Earache. 3M Company agreed to pay $9.1 million to resolve allegations the company “knowingly” defective combat earplugs to the Defense Logistics Agency in violation of the False Claims Act, the Justice Department said on July 26. The department alleges 3M and Aearo Technologies, which 3M acquired in 2008, knew that the Comate Arms Earplugs, Version 2 didn’t fit users properly and didn’t function properly for some users, yet didn’t tell the Defense Department. “Through rigorous enforcement of the False Claims Act, we protect taxpayer dollars from waste, fraud and abuse,” Sherri Lydon, U.S. Attorney General for the District of South Carolina, said in a statement.

Helo Restructuring. Lockheed Martin Chief Marillyn Hewson said last week that the company has eliminated some positions at its Rotary and Mission Systems segment and restructured part of the business as well, with most of the actions related to the Sikorsky helicopter business it acquired from United Technologies Corp. for $9 billion in 2015. Hewson said the actions resulted in a 26 cents charge to earnings per share in the second quarter, which barely dented an otherwise strong quarter for the company. She said the restructuring will improve affordability and competitiveness.

…No Storm from Tempest. During her company’s second quarter earnings call, Hewson was asked how Britain’s recent announcement of a sixth-generation fighter jet, called Tempest, for the Royal Air Force might impact Lockheed Martin. Hewson replied that she spoke to “senior leadership” in the Royal Air Force and that their comments were that “it is to complement the F-35” fighter, which Lockheed Martin is developing for the U.S. Defense Department and allies, including Britain. She said that any investments in Tempest are good overall for “innovation” in the aerospace and defense industry and that Lockheed Martin is discussing with the United Kingdom how it can help. She reminded analysts that Britain plans to acquire 138 F-35s and had received 15 so far.

Winning Formula. Raytheon Chief Thomas Kennedy said last week his company’s selection to deliver a new Distributed Aperture Sensor (DAS) to Lockheed Martin that provides 360-degree situational awareness for the F-35 aircraft was due to continued development of the company’s technology that resulted in higher performance and lower cost for the product. Northrop Grumman was the incumbent for the DAS system but earlier this year said it decided not to bid on the recompetition because it offered a relatively unattractive return on investment compared to other business opportunities. The latest technology in Raytheon’s DAS product gives the company a “competitive advantage,” Kennedy said during Raytheon’s second quarter earnings call.

Arctic Tech Evaluation. The Coast Guard’s annual technology evaluation in the Arctic is underway and the service said unmanned systems are the focus of the research effort. The Arctic Technology Evaluation in Prudhoe Bay, Alaska, will evaluate networking of unmanned aircraft systems, unmanned surface vehicles, and an aerostat. The service said the unmanned systems and the network will be used in various search and rescue and environmental testing scenarios, including using the systems to detect a life raft and to detect and sample a simulated oil spill. The unmanned systems will be integrated through Man Pack Unit 5 radios supplied by Persistent Systems to test the communications relay.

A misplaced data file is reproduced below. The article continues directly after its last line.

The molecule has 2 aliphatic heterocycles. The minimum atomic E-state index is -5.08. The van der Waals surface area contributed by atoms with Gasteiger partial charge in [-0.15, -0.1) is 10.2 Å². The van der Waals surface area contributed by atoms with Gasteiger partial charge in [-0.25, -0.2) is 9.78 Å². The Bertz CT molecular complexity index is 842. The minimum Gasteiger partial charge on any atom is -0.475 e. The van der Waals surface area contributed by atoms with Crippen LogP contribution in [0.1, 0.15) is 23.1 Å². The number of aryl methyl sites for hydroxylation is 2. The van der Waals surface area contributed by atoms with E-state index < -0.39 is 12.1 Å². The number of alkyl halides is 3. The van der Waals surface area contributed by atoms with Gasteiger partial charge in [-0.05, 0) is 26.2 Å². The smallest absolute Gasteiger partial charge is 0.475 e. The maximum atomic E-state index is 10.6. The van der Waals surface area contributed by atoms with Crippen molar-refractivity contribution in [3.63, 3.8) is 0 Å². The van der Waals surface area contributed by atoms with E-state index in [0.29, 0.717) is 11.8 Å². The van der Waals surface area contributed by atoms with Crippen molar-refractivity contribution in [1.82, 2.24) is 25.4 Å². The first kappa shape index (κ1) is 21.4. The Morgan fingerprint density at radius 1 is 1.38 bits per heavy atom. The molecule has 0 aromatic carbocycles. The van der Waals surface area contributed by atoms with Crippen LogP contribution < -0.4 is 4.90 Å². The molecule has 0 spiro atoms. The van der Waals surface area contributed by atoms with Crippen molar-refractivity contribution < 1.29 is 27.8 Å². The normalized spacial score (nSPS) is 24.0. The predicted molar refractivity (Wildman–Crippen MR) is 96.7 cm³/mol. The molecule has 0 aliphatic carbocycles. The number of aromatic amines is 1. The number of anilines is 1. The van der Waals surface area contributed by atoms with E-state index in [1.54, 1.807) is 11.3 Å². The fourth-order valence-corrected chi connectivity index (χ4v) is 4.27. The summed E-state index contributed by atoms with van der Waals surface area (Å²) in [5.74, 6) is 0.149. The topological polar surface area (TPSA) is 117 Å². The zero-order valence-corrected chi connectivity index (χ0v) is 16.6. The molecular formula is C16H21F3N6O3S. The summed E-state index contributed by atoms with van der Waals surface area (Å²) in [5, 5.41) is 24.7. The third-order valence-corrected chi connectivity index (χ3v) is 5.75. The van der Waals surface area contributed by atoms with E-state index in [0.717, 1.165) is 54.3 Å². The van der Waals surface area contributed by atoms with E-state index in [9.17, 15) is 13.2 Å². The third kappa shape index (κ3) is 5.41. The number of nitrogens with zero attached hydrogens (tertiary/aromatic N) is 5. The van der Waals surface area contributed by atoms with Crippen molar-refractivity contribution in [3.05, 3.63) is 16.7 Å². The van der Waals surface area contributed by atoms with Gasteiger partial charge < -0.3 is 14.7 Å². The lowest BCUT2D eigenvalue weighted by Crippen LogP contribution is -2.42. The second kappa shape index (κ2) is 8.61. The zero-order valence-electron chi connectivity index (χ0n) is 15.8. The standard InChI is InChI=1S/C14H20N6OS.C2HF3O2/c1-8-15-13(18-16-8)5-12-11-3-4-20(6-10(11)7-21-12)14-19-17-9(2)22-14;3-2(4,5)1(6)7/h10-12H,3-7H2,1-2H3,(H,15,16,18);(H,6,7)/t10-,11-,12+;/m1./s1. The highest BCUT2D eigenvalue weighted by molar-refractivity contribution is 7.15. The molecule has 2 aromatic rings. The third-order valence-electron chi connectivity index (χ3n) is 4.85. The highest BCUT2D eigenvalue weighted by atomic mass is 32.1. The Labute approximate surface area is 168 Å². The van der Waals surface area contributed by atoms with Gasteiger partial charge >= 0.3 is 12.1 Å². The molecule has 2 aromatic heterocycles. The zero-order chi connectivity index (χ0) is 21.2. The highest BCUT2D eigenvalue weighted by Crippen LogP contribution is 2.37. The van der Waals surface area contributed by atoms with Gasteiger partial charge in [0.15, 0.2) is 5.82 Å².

ScanEagle. The U.S. Navy awarded Insitu Inc. an $11 million modification to a previous delivery order to procure an additional 27 ScanEagle unmanned aircraft system, 37 payloads, and spares all for Afghanistan. ScanEagles are small UAVs that can loiter over an area for 24 hours at a maximum altitude of 19,000 feet. They are launched from a catapult with a hook-and-line recovery line so it does not require a runway. Work will occur in Bingen, Wash., and is expected to be finished in December 2019. The full funds were obligated at award time and will expire at the end of the fiscal year.

Fifth French Frigate. France’s Directorate-General for Armaments (DGA) received its fifth Aquitaine-class multi-mission frigate (FREMM) on July 18, the Bretagne (D655), built by Naval Group and Fincantieri. FREMM is a joint program between the French and Italian companies to provide frigates to both countries.  The French version has anti-submarine capabilities and the government said it is the only European warship armed with the naval cruise missile. French FREMMs are being built under the Military Planning Act (LPM in French) 2019-2025, which calls for a sixth FREMM to be delivered next year, the Normandy (D651), and the last two FREMMS, the future Alsace and Lorraine, in 2021 and 2022, respectively.

RAM. The Naval Sea Systems Command awarded Raytheon a $64.4 million contract for design agent and engineering support services for the Rolling Airframe Missile (RAM) upgrade of the MK-31 guided missile weapon system improvement program. Support being procured is needed to maintain current weapon capability and resolve issues through design, systems, software maintenance, reliability, maintainability, quality assurance, and logistics engineering services. The contract is split 90 percent for the Navy and seven percent for Germany under a memoranda of understanding, and three percent for Egypt under a Foreign Military Sale (FMS). The contract includes options that if exercised increase the total value to $302 million. Work is planned to be finished by September 2020, but all options would push that back to July 2023. This was not competitively procured under U.S. Code rules for international agreement.